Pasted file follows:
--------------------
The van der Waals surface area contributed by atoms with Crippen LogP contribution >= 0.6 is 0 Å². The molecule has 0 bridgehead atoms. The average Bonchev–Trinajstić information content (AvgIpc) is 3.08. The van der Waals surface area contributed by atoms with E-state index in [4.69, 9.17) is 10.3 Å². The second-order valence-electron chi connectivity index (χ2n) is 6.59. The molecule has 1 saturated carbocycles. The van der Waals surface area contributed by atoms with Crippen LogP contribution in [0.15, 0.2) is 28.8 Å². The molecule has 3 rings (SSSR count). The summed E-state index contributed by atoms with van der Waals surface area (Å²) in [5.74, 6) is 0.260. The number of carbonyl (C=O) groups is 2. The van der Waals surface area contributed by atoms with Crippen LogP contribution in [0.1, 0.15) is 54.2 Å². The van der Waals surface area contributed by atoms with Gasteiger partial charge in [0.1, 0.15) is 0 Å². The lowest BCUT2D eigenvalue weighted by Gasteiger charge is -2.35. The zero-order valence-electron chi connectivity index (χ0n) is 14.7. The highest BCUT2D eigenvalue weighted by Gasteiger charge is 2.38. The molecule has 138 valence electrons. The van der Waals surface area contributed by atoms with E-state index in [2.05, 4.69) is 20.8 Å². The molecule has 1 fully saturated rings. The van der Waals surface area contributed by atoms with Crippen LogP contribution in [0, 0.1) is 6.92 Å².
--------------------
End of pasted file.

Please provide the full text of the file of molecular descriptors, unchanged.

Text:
The van der Waals surface area contributed by atoms with Crippen LogP contribution >= 0.6 is 0 Å². The molecule has 0 bridgehead atoms. The average Bonchev–Trinajstić information content (AvgIpc) is 3.08. The van der Waals surface area contributed by atoms with E-state index in [4.69, 9.17) is 10.3 Å². The second-order valence-electron chi connectivity index (χ2n) is 6.59. The molecule has 1 saturated carbocycles. The van der Waals surface area contributed by atoms with Crippen LogP contribution in [0.15, 0.2) is 28.8 Å². The molecule has 3 rings (SSSR count). The summed E-state index contributed by atoms with van der Waals surface area (Å²) in [5.74, 6) is 0.260. The number of carbonyl (C=O) groups is 2. The van der Waals surface area contributed by atoms with Crippen LogP contribution in [0.1, 0.15) is 54.2 Å². The van der Waals surface area contributed by atoms with Gasteiger partial charge in [0.1, 0.15) is 0 Å². The lowest BCUT2D eigenvalue weighted by Gasteiger charge is -2.35. The zero-order valence-electron chi connectivity index (χ0n) is 14.7. The highest BCUT2D eigenvalue weighted by Gasteiger charge is 2.38. The molecule has 138 valence electrons. The van der Waals surface area contributed by atoms with E-state index in [2.05, 4.69) is 20.8 Å². The molecule has 1 fully saturated rings. The van der Waals surface area contributed by atoms with Crippen LogP contribution in [0, 0.1) is 6.92 Å².